Obligatory Why I Left My Job Post (Second Edition)

Obligatory Why I Left My Job Post (Second Edition)

More than six years ago, I penned my first Obligatory Why I Left My Job to Start a Blog Post. It was short and a bit confusing, upon reading it again now. Last month I left Red Ventures, which had acquired Bankrate, which had acquired Wallaby Financial, which is the company I founded precipitating the first post. So, what now?

As I noted in my first post, I continue to believe that happy parents, mean happy families and happy children. After more than seven years of work on the concept that was Wallaby, it was simply no longer the right path for me. Similarly, as noted in that 2012 post, I found myself again at a big company (around 4,000 people, I think) headquartered far away and I was not the CEO.

Although it might cause this post to have a title that is misleading, I don't want to focus on the past seven years. They were, overall, very good to me in many ways. Most of all, I learned amazing things about myself and business and I made some great friendships that I strongly believe will stand the test of time.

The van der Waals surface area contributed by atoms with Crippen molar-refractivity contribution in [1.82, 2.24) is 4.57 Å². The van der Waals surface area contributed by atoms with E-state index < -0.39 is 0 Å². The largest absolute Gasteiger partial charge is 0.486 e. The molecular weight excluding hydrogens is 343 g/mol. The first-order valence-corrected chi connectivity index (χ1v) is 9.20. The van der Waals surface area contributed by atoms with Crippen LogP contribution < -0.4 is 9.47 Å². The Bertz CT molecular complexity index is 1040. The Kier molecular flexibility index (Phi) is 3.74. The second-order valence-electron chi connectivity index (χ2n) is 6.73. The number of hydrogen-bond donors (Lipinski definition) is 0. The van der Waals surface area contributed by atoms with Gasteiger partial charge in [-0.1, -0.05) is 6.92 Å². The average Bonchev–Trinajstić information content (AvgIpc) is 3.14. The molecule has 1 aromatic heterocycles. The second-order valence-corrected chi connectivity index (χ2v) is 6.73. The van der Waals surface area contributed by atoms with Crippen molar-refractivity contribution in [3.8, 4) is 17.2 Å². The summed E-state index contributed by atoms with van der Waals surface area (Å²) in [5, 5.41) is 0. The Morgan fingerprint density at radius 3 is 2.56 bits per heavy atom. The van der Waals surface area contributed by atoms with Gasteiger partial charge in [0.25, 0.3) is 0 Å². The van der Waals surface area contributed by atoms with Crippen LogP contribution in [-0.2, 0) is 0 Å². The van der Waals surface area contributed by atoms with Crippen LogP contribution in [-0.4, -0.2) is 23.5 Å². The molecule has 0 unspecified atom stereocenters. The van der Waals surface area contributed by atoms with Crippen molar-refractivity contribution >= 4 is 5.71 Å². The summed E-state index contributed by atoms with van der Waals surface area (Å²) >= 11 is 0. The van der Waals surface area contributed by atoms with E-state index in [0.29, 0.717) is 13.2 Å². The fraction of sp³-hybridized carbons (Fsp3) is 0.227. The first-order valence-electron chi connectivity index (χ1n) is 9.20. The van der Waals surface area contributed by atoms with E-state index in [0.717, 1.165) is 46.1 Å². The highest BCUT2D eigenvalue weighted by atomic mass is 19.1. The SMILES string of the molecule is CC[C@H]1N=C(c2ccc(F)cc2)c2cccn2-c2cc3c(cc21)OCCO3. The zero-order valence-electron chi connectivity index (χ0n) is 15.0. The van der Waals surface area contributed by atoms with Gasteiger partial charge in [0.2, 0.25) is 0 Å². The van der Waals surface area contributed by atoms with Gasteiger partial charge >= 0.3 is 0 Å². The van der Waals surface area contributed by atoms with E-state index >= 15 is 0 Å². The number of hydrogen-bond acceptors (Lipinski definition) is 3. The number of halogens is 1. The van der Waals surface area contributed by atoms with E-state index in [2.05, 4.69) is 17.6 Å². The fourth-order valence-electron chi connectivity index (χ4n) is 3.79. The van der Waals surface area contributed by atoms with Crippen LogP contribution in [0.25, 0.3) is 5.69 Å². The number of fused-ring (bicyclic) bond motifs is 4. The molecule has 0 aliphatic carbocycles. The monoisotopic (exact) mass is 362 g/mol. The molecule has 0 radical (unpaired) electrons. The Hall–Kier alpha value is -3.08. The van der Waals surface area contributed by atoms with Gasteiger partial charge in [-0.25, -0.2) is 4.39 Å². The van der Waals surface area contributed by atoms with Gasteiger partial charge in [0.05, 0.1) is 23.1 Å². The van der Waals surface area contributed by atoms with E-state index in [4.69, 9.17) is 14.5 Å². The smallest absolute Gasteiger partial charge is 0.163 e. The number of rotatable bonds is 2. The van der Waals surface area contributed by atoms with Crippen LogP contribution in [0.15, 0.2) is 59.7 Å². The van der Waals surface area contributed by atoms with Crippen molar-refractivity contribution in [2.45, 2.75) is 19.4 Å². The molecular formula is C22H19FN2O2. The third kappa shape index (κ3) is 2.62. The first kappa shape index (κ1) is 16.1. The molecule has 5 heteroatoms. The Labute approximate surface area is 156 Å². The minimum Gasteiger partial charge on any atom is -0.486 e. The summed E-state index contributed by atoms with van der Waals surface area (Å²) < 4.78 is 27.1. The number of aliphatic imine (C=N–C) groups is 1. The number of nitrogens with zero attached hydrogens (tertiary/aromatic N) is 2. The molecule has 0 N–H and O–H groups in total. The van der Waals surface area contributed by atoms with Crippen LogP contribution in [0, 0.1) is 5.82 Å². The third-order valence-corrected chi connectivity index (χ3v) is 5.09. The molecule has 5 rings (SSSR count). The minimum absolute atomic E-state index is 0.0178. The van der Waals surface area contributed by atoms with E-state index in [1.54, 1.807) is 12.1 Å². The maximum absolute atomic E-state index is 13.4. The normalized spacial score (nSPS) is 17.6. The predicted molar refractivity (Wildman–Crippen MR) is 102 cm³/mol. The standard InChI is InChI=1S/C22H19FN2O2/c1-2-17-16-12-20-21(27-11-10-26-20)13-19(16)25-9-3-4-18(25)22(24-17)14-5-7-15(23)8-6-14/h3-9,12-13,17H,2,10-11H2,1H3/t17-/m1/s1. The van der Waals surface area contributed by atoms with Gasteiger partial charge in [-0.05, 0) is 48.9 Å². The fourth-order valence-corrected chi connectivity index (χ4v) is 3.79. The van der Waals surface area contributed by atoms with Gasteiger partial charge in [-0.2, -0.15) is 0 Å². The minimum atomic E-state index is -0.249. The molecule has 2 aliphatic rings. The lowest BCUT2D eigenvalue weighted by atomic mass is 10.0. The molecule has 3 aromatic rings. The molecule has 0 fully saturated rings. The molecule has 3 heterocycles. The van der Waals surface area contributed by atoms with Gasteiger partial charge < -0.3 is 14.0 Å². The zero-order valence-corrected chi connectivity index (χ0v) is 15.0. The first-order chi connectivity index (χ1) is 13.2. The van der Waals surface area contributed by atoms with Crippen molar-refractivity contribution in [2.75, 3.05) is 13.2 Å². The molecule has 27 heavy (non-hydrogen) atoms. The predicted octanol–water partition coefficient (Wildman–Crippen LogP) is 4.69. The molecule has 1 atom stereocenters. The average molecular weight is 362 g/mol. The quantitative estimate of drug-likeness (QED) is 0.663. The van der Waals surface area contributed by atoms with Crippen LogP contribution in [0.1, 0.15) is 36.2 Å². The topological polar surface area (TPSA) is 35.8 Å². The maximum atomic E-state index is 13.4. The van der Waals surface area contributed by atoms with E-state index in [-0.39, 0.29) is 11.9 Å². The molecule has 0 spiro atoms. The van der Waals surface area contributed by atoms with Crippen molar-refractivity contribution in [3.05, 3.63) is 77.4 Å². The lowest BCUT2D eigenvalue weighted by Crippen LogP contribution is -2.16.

I want to look forward. Now that I'm few weeks gone from my job I get asked on a daily basis what I'm doing next. The plan is to come up with a plan. For the first time in probably 20 or 25 years I don't have a solid plan. It's scary, exciting, and creates some awkward answers to that last question.

I started by first real business when I was 15 years old and ran it for six years. I went to college, I went from job to job to startup with hardly a week in between (sometimes just a weekend). It's who I am and I am grateful to many who have provided solid counseling that I should enjoy and extend my break here. To be frank, I am not sure I can handle it. I get pretty fidgety.

I'm hoping to do so more writing here. It's mostly words into the ether of the Internet, but it does help me organize my thoughts. In addition, some day I aspire to a book, so writing here is excellent practice. I'm evaluating a few startup ideas and thinking about doing some consulting, etc.

What I am most hopeful to do is to take the time to absorb the lessons of the past seven years and be sure I come to my next experience an improved version of myself. There is a saying that one year at a startup is like three years at a regular major corporate job. If so, I have a lot of notes to review.